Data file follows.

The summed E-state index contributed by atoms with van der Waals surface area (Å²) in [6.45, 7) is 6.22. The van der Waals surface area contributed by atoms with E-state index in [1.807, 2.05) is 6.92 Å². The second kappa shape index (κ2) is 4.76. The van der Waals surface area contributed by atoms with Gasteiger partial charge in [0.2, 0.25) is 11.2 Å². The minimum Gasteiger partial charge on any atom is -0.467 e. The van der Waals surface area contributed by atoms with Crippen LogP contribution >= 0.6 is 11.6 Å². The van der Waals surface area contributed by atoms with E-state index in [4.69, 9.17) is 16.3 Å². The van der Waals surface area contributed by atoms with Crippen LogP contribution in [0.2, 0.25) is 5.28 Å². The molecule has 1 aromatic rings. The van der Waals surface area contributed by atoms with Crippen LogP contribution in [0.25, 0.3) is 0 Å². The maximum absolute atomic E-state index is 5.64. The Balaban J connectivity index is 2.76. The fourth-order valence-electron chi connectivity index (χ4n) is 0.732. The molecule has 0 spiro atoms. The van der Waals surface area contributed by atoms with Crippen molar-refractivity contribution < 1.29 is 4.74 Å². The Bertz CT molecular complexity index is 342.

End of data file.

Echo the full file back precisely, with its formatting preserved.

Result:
The summed E-state index contributed by atoms with van der Waals surface area (Å²) in [6.45, 7) is 6.22. The van der Waals surface area contributed by atoms with E-state index in [1.807, 2.05) is 6.92 Å². The second kappa shape index (κ2) is 4.76. The van der Waals surface area contributed by atoms with Gasteiger partial charge in [0.2, 0.25) is 11.2 Å². The minimum Gasteiger partial charge on any atom is -0.467 e. The van der Waals surface area contributed by atoms with Crippen LogP contribution >= 0.6 is 11.6 Å². The van der Waals surface area contributed by atoms with E-state index in [4.69, 9.17) is 16.3 Å². The van der Waals surface area contributed by atoms with Crippen LogP contribution in [0.2, 0.25) is 5.28 Å². The molecule has 1 aromatic rings. The van der Waals surface area contributed by atoms with Crippen LogP contribution in [0.25, 0.3) is 0 Å². The maximum absolute atomic E-state index is 5.64. The Balaban J connectivity index is 2.76. The fourth-order valence-electron chi connectivity index (χ4n) is 0.732. The molecule has 0 spiro atoms. The van der Waals surface area contributed by atoms with Crippen molar-refractivity contribution < 1.29 is 4.74 Å². The Bertz CT molecular complexity index is 342.